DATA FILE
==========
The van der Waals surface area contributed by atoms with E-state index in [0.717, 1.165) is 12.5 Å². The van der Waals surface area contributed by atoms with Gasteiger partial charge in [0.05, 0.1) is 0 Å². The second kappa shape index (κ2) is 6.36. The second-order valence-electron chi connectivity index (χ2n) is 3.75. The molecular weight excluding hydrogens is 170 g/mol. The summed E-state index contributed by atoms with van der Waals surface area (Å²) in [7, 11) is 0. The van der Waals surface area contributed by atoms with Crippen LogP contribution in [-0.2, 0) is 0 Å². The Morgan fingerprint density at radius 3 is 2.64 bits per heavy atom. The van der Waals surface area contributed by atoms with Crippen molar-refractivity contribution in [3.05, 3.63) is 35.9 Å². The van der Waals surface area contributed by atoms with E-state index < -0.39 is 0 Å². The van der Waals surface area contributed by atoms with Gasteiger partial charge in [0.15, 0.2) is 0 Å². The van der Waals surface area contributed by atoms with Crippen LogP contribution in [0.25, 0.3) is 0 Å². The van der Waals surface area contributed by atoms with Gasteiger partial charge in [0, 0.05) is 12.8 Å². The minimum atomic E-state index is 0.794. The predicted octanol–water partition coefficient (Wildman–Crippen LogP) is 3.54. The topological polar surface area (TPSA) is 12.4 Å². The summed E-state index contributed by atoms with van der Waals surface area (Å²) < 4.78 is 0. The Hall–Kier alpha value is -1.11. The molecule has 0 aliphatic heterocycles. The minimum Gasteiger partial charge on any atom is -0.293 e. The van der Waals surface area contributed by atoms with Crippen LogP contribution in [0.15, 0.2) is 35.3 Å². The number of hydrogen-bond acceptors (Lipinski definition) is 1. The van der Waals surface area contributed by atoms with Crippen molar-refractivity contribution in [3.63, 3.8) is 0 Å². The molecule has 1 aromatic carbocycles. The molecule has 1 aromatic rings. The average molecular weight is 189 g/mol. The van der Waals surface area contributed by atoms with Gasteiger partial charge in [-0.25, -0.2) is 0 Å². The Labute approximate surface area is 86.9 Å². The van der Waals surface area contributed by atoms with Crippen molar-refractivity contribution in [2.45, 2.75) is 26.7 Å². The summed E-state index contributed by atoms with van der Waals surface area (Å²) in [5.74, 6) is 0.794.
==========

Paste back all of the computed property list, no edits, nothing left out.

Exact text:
The van der Waals surface area contributed by atoms with E-state index in [0.717, 1.165) is 12.5 Å². The van der Waals surface area contributed by atoms with Gasteiger partial charge in [0.05, 0.1) is 0 Å². The second kappa shape index (κ2) is 6.36. The second-order valence-electron chi connectivity index (χ2n) is 3.75. The molecular weight excluding hydrogens is 170 g/mol. The summed E-state index contributed by atoms with van der Waals surface area (Å²) in [7, 11) is 0. The van der Waals surface area contributed by atoms with Crippen LogP contribution in [-0.2, 0) is 0 Å². The Morgan fingerprint density at radius 3 is 2.64 bits per heavy atom. The van der Waals surface area contributed by atoms with Crippen molar-refractivity contribution in [3.05, 3.63) is 35.9 Å². The van der Waals surface area contributed by atoms with E-state index < -0.39 is 0 Å². The van der Waals surface area contributed by atoms with Gasteiger partial charge in [0.15, 0.2) is 0 Å². The van der Waals surface area contributed by atoms with Crippen LogP contribution in [0.25, 0.3) is 0 Å². The van der Waals surface area contributed by atoms with Gasteiger partial charge in [0, 0.05) is 12.8 Å². The minimum atomic E-state index is 0.794. The predicted octanol–water partition coefficient (Wildman–Crippen LogP) is 3.54. The topological polar surface area (TPSA) is 12.4 Å². The summed E-state index contributed by atoms with van der Waals surface area (Å²) < 4.78 is 0. The Hall–Kier alpha value is -1.11. The molecule has 0 aliphatic heterocycles. The minimum Gasteiger partial charge on any atom is -0.293 e. The van der Waals surface area contributed by atoms with Crippen LogP contribution in [0.15, 0.2) is 35.3 Å². The number of hydrogen-bond acceptors (Lipinski definition) is 1. The van der Waals surface area contributed by atoms with Crippen molar-refractivity contribution in [3.63, 3.8) is 0 Å². The molecule has 1 aromatic carbocycles. The molecule has 1 aromatic rings. The average molecular weight is 189 g/mol. The van der Waals surface area contributed by atoms with Gasteiger partial charge in [-0.25, -0.2) is 0 Å². The Labute approximate surface area is 86.9 Å². The van der Waals surface area contributed by atoms with Crippen molar-refractivity contribution in [2.45, 2.75) is 26.7 Å². The summed E-state index contributed by atoms with van der Waals surface area (Å²) in [5.74, 6) is 0.794.